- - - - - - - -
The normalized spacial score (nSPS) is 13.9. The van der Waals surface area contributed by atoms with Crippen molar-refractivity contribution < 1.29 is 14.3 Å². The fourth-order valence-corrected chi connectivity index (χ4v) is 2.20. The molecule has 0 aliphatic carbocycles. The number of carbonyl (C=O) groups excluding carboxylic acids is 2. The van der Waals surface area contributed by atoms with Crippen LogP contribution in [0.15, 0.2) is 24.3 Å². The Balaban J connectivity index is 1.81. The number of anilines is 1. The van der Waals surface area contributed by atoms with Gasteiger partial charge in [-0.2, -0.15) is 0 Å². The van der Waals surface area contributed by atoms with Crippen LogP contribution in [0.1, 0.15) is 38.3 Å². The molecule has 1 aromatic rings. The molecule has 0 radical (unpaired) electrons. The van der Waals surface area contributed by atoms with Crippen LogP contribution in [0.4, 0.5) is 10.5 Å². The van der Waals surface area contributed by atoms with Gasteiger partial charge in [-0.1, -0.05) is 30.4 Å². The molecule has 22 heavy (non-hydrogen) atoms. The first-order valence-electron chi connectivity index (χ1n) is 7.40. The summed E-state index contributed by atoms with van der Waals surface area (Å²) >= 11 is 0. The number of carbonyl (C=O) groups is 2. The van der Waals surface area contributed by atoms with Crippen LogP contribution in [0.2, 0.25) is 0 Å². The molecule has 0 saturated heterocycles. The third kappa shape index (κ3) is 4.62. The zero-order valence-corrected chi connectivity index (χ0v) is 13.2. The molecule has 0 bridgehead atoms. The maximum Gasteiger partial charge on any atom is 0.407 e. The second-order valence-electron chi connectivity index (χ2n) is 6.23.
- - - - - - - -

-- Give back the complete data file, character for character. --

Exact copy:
The normalized spacial score (nSPS) is 13.9. The van der Waals surface area contributed by atoms with Crippen molar-refractivity contribution < 1.29 is 14.3 Å². The fourth-order valence-corrected chi connectivity index (χ4v) is 2.20. The molecule has 0 aliphatic carbocycles. The number of carbonyl (C=O) groups excluding carboxylic acids is 2. The van der Waals surface area contributed by atoms with Crippen LogP contribution in [0.15, 0.2) is 24.3 Å². The Balaban J connectivity index is 1.81. The number of anilines is 1. The van der Waals surface area contributed by atoms with Gasteiger partial charge in [-0.2, -0.15) is 0 Å². The van der Waals surface area contributed by atoms with Crippen LogP contribution in [0.1, 0.15) is 38.3 Å². The molecule has 1 aromatic rings. The molecule has 0 radical (unpaired) electrons. The van der Waals surface area contributed by atoms with Crippen LogP contribution in [0.4, 0.5) is 10.5 Å². The van der Waals surface area contributed by atoms with Gasteiger partial charge in [-0.1, -0.05) is 30.4 Å². The molecule has 22 heavy (non-hydrogen) atoms. The first-order valence-electron chi connectivity index (χ1n) is 7.40. The summed E-state index contributed by atoms with van der Waals surface area (Å²) >= 11 is 0. The number of carbonyl (C=O) groups is 2. The van der Waals surface area contributed by atoms with Crippen LogP contribution in [0.2, 0.25) is 0 Å². The molecule has 0 saturated heterocycles. The third kappa shape index (κ3) is 4.62. The zero-order valence-corrected chi connectivity index (χ0v) is 13.2. The molecule has 0 bridgehead atoms. The maximum Gasteiger partial charge on any atom is 0.407 e. The second-order valence-electron chi connectivity index (χ2n) is 6.23.